Tag Archives: Lawrenceburg High School

Lawrenceburg High School Commencement – 1889

Commencement exercises of the Lawrenceburg High School in Dearborn County, Indiana for 1889 appeared in:
Lawrenceburg Register – 13 Jun 1889 – Page 2, Column 3

Commencement Exercises.

The fifteenth annual commencement exercises of the Lawrenceburgh High School took place at the Court House on last Thursday evening. There was a very large attendance. The essays of the members of the graduating class are as follows:

[See newspaper for full essays.]

The War of Muscle and Money by Thomas J. McKim

Political Rascality by Oliver D. Wharton

Lawrenceburg High School Honor Roll – 1888

Honor rolls for 1888 of the Lawrenceburg High School in Dearborn County, Indiana appeared in:

Lawrenceburg Register – 18 Oct 1888 – Page 3, Column 3


The following pupils of the High School have not fallen below ninety percent in scholarship, deportment and attendance, for the month ending October 5th:

B Grade—Mamie Johnston, Mary West, Marie Dumont, Zeph Dunn, Cleophas Wharton.

C Grade—Frank Brooks, Edward Winkley, Benjamin Smith, Grace Prichard, Ethel Bradley, Dollie Smashea, Laura Larimer.

Lawrenceburg Register – 15 Nov 1888 – Page 3, Column 4


The following students of the High School have not fallen below 90 per cent in scholarship, deportment and attendance for the month ending November 2:

C Grade—Ethel Bradley and Frank Brooks.

B Grade—Mary West, Zeph Dunn and Anna Lang.

Lawrenceburg High School Commencement – 1888

Commencement proceedings of the Lawrenceburg High School in Dearborn County, Indiana for 1888 appeared in:

Lawrenceburg Register – 9 Feb 1888 – Page 3, Column 1

The High School graduating class of 1888 will be composed of Misses Carrie Walter, Mary Rabe, and Kate Hornberger, and Messrs. Edward Emmert, Oscar Wainscott, and Sims Craig.

Lawrenceburg Register – 31 May 1888 – Page 3, Column 3


Fourteenth Annual Commencement.

Following is the programme:



Salutatory—Carrie Walter.

America, Her Wealth and Free Education—Mary Rabe.

Are we Naturally Deceitful?—Katie Hornberger.


Our Coast Defences—Ed. J. Emmert.

Enjoying Life—Lulu Menke.

Inventions—Carrie Walter.


Valedictory—Edward J. Emmert.

Presentation of Diplomas—Dr. C. B. Miller.



Lawrenceburg High School Commencement – 1887

The 1887 commencement of Lawrenceburg High School in Dearborn County, Indiana appeared in:
Lawrenceburg Register – 16 Jun 1887 – Page 3, Column 4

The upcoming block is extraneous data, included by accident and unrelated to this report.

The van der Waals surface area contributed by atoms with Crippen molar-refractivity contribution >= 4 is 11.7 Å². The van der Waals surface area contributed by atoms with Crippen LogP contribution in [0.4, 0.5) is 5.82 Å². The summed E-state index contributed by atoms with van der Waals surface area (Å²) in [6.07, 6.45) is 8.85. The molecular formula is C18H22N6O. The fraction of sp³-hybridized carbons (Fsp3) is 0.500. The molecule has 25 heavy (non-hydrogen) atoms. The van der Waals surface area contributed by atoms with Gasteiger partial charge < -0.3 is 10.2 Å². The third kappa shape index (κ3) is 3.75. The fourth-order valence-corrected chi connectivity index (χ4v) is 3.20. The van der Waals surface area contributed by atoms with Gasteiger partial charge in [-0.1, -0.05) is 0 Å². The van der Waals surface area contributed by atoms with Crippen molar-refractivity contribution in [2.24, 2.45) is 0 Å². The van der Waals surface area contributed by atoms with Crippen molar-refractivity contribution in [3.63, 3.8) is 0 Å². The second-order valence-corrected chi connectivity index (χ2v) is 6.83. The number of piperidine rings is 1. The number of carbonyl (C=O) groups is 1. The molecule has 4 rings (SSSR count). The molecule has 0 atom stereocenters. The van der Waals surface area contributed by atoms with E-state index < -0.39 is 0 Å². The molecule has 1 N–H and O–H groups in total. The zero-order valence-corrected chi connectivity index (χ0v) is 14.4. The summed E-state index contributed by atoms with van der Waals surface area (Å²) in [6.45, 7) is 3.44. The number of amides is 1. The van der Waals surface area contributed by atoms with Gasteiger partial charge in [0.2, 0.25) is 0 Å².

Few finer audiences ever assembled in the Court room than that which greeted the High School graduating class on last Friday evening. The audience was composed of interested and appreciative people, and they voted the Thirteenth Annual Commencement a glorious success. The graduating class consisted of five young gentlemen and two young ladies.

The exercises opened with the debate: “Resolved, That women should be allowed to vote.” Miss Mary Sanks taking the affirmative in the discussion, while Miss Lizzie Schaerger sustained the negative of the question.

Tolbert Sortwell, in an oration, dilated in a very interesting manner on the subject of “Knavishness.”

Ira Miller’s oration was an excellent one upon the subject of “Luck and Pluck.”

“Loyalty” was the subject of Harry Sim’s oration.

The debate, “Resolved, that Jefferson was a greater man than Lincoln,” was next on the programme, and the question was discussed by the honor boys. Charles Hodel was given the valedictory, first honor, while Clinton Fitch was made salutatorian.

Lawrenceburg High School Commencement – 1885

The 1885 Commencement of Lawrenceburg High School in Dearborn County, Indiana appeared in:
Lawrenceburg Register – 28 May 1885 – Page 3, Column 2


The Twelfth Annual Commencement of the Lawrenceburg High School, held at the Court House on last Friday evening, was one of the most successful ever held.

The Salutatory, “Old Things have Passed Away,” by Ella Squibb, was well chosen and finely rendered. “Monuments of Time,” by Martin Givan, showed careful study, and did the author credit. “Friendship,” by Nettie Burk, was full of beautiful truths, well woven together. “Life is as you Take It,” by Stella Fisher, was so original and rendered with such natural ease that it called forth much applause. “Sickly Sentimentalism,” by Jennie Huff, was a fine hit at soft affectation, and a “too early display” of the tender sentiment called love. Her production was good, and delivery excellent. In “Graduation—what Next?” Will Miller showed how the average boy gets through school, and asked the important question: what of the future? Louisa Decker’s essay, “Great Things from Small Beginnings Come,” was as good as the best of the evening, and the delivery was almost faultless. Curtie Hodel, in her essay on “Owls,” insinuated that there are wingless owls, that blink and stare and only look wise, and are pretty generally objectionable to other people. Her essay was very well written. The valedictory, by Albert Geisert, was a sensibly written and naturally delivered address on “Politics from a School-boy’s Standpoint.” Albert deserves credit.